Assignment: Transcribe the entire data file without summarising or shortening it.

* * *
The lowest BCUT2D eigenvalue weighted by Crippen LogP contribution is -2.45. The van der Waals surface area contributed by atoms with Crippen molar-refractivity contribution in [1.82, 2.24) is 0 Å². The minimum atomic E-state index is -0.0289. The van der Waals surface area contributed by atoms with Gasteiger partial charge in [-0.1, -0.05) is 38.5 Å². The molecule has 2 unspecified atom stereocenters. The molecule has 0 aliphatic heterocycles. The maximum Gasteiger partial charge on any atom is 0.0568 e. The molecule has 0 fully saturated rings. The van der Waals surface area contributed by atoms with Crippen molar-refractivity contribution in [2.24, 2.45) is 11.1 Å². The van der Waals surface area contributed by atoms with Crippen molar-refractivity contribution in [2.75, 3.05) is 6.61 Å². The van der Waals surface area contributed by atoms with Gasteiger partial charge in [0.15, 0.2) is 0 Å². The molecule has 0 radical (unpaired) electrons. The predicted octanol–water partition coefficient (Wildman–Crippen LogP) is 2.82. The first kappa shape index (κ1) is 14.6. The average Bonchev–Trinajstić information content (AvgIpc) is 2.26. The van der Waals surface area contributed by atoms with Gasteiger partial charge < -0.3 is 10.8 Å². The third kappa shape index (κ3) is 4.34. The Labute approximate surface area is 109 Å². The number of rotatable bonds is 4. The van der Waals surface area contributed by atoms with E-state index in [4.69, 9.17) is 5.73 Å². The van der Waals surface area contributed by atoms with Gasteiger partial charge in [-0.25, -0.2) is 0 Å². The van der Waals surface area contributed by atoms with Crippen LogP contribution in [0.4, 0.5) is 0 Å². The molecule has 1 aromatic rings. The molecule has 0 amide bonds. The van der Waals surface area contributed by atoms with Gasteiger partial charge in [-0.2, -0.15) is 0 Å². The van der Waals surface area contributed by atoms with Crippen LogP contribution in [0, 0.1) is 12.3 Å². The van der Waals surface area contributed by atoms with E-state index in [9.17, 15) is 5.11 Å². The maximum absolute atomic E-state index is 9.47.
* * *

The lowest BCUT2D eigenvalue weighted by Crippen LogP contribution is -2.45. The van der Waals surface area contributed by atoms with Crippen molar-refractivity contribution in [1.82, 2.24) is 0 Å². The minimum atomic E-state index is -0.0289. The van der Waals surface area contributed by atoms with Gasteiger partial charge in [-0.1, -0.05) is 38.5 Å². The molecule has 2 unspecified atom stereocenters. The molecule has 0 aliphatic heterocycles. The maximum Gasteiger partial charge on any atom is 0.0568 e. The molecule has 0 fully saturated rings. The van der Waals surface area contributed by atoms with Crippen molar-refractivity contribution in [2.24, 2.45) is 11.1 Å². The van der Waals surface area contributed by atoms with Crippen molar-refractivity contribution in [2.75, 3.05) is 6.61 Å². The van der Waals surface area contributed by atoms with Gasteiger partial charge in [0.15, 0.2) is 0 Å². The molecule has 0 radical (unpaired) electrons. The predicted octanol–water partition coefficient (Wildman–Crippen LogP) is 2.82. The first kappa shape index (κ1) is 14.6. The average Bonchev–Trinajstić information content (AvgIpc) is 2.26. The van der Waals surface area contributed by atoms with Gasteiger partial charge < -0.3 is 10.8 Å². The third kappa shape index (κ3) is 4.34. The Labute approximate surface area is 109 Å². The number of rotatable bonds is 4. The van der Waals surface area contributed by atoms with E-state index in [4.69, 9.17) is 5.73 Å². The van der Waals surface area contributed by atoms with Gasteiger partial charge in [-0.25, -0.2) is 0 Å². The van der Waals surface area contributed by atoms with Crippen LogP contribution in [0.4, 0.5) is 0 Å². The molecule has 1 aromatic rings. The molecule has 0 amide bonds. The van der Waals surface area contributed by atoms with Gasteiger partial charge in [-0.2, -0.15) is 0 Å². The van der Waals surface area contributed by atoms with Crippen LogP contribution in [0, 0.1) is 12.3 Å². The van der Waals surface area contributed by atoms with E-state index in [9.17, 15) is 5.11 Å². The maximum absolute atomic E-state index is 9.47.